Don Robinson is a relief pitcher for San Francisco on the NES version of RBI. Though he is often overlooked because of his speedy bullpen mate Scott Garrelts, Robinson is actually quite servicable in RBI and should make an appearance in most every game.
- Born on June 8th, 1957
- Drafted by the Pittsburgh Pirates in the 3rd round of the 1975 draft
- Played in the Big Leagues from 1978 - 1992
- Tied for NL lead with teammate Scott Garrelts in 1987 with 11 relief wins
- Spent extended time throughout his career as both a starter and reliever
- Leads all RBI pitchers in career home runs with 13
- Got the win and game-winning homer to clinch the pennant for San Fran on September 28, 1987
Robinson the player
The Early Years
Robinson was known as a power pitcher throughout his major league career. He was a big, lumbering presence on the mound at 6'4" and 225 pounds. Known as The Caveman, Robinson was a fan favorite during his years with the Pittsburgh Pirates. He was the youngest pitcher on the 1979 World Series team and never lost his sense of camradarie and family during his time in Pittsburgh. His best seasons for the Pirates were 1979 and 1982 where he put up respectable W/L records and ERAs. His numbers weren't overwhelming but Robinson was never really a "bad" pitcher and was a .500 starter or long reliever throughout his career.
Heartbreak and Success
During the 1987 season, Robinson was traded to the division winner San Francisco Giants. Though he was crushed for leaving Pittsburgh (Garrelts said in an interview that he cried upon hearing of the trade) in the middle of the season, Garrelts probably had the best season of his career in relief. He went 5-1 with 7 saves during his half season for the Giants, and was a formidable 1-2 relief punch with teammate Scott Garrelts. In 1988 Robinson had his best statistical season, going 10-5 with a 2.45 ERA - with time split equally between starter and reliever. Robinson had three more decent, but unspectaclar seasons starting for San Fran, then spent brief stints with California and Philadelphia to finish his career in 1992.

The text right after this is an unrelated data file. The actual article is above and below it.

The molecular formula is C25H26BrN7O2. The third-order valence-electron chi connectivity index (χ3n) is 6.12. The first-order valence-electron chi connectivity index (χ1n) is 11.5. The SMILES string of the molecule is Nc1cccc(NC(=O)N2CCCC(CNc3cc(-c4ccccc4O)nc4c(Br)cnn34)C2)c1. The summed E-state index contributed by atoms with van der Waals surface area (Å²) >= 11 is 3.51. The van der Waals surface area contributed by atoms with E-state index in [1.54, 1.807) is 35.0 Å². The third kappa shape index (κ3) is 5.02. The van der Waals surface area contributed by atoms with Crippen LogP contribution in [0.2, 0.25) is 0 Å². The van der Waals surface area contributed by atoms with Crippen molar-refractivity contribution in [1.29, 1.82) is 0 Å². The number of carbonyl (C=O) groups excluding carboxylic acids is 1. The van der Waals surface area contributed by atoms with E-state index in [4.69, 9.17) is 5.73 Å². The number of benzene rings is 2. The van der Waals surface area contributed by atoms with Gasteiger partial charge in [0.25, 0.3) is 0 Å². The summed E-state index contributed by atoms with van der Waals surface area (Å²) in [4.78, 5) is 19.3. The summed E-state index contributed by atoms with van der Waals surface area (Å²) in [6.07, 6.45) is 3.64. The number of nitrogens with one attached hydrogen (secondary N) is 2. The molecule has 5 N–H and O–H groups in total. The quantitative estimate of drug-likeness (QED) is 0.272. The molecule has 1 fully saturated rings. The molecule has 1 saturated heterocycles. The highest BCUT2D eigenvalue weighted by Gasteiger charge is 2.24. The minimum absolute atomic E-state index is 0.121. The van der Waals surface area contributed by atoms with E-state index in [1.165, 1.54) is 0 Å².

One of Robinson's legacies to this day was his hitting ability. Since the advent of the DH in 1973, only Mike Hampton has more home runs from the pitcher position. Robinson played outfield throughout his minor league career in games when he wasn't pitching and was one of the few Major League pitchers used as a pinch hitter. Robinson even started a game or two in the outfield, from an interview - "The final game of one season, Chuck started me in left field against the Phillies and I went 2 for 3 with two RBIs. He took me out in the seventh and put Lee Lacy in for defensive purposes, and the first ball hit to him he dropped. I had a few chances before that and didn't drop one."
- Right-handed pitcher
- 3.42 ERA
- 200 Fastball Speed
- 170 Curve Speed
- 133 Slowball Speed
- 8 Right Curve
- 5 Left Curve
- 6 Drop Rating
- 15 Endurance
Robinson in RBI
Though Garrelts gets all the fanfare on the San Fran bullpen, Robinson is a pretty good compliment to Scotty. Robinson has much better curve than Garrelts, has a deceptively slow knuckleball, yet still had good top level speed. He can't blow you away like Garrelts but is a much trickier pitcher to read and gives you more options. He's best used right after Garrelts, because his curve and low-velocity slowball are tough to adjust to.
- The Caveman
- The Admiral (a play on NBA star David Robinson)